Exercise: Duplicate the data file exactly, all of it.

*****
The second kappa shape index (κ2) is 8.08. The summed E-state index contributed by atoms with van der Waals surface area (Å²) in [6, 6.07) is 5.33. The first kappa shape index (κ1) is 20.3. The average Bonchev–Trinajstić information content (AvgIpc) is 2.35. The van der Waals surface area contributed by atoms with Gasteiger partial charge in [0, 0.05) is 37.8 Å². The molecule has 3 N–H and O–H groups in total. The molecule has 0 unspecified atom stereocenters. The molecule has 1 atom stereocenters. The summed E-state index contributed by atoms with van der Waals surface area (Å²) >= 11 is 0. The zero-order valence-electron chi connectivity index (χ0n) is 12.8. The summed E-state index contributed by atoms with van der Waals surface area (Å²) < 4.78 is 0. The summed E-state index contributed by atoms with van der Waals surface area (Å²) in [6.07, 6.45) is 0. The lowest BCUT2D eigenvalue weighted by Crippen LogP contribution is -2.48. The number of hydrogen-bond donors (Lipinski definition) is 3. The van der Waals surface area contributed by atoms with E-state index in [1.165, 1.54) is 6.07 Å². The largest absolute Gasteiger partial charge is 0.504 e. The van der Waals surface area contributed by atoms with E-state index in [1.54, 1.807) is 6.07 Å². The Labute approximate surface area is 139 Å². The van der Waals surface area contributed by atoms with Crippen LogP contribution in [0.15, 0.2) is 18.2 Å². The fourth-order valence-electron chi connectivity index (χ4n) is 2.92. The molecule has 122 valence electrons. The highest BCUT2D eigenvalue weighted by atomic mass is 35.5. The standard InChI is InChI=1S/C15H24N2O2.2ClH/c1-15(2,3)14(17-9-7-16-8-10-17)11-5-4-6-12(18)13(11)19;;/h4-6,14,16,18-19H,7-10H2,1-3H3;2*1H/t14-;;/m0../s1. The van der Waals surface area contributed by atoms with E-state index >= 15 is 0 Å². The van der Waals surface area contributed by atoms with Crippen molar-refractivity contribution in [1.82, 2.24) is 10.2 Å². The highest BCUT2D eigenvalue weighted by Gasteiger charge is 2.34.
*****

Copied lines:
The second kappa shape index (κ2) is 8.08. The summed E-state index contributed by atoms with van der Waals surface area (Å²) in [6, 6.07) is 5.33. The first kappa shape index (κ1) is 20.3. The average Bonchev–Trinajstić information content (AvgIpc) is 2.35. The van der Waals surface area contributed by atoms with Gasteiger partial charge in [0, 0.05) is 37.8 Å². The molecule has 3 N–H and O–H groups in total. The molecule has 0 unspecified atom stereocenters. The molecule has 1 atom stereocenters. The summed E-state index contributed by atoms with van der Waals surface area (Å²) >= 11 is 0. The zero-order valence-electron chi connectivity index (χ0n) is 12.8. The summed E-state index contributed by atoms with van der Waals surface area (Å²) < 4.78 is 0. The summed E-state index contributed by atoms with van der Waals surface area (Å²) in [6.07, 6.45) is 0. The lowest BCUT2D eigenvalue weighted by Crippen LogP contribution is -2.48. The number of hydrogen-bond donors (Lipinski definition) is 3. The van der Waals surface area contributed by atoms with E-state index in [1.165, 1.54) is 6.07 Å². The largest absolute Gasteiger partial charge is 0.504 e. The van der Waals surface area contributed by atoms with E-state index in [1.54, 1.807) is 6.07 Å². The Labute approximate surface area is 139 Å². The van der Waals surface area contributed by atoms with Crippen LogP contribution in [0.15, 0.2) is 18.2 Å². The fourth-order valence-electron chi connectivity index (χ4n) is 2.92. The molecule has 122 valence electrons. The highest BCUT2D eigenvalue weighted by atomic mass is 35.5. The standard InChI is InChI=1S/C15H24N2O2.2ClH/c1-15(2,3)14(17-9-7-16-8-10-17)11-5-4-6-12(18)13(11)19;;/h4-6,14,16,18-19H,7-10H2,1-3H3;2*1H/t14-;;/m0../s1. The van der Waals surface area contributed by atoms with E-state index >= 15 is 0 Å². The van der Waals surface area contributed by atoms with Crippen molar-refractivity contribution in [1.82, 2.24) is 10.2 Å². The highest BCUT2D eigenvalue weighted by Gasteiger charge is 2.34.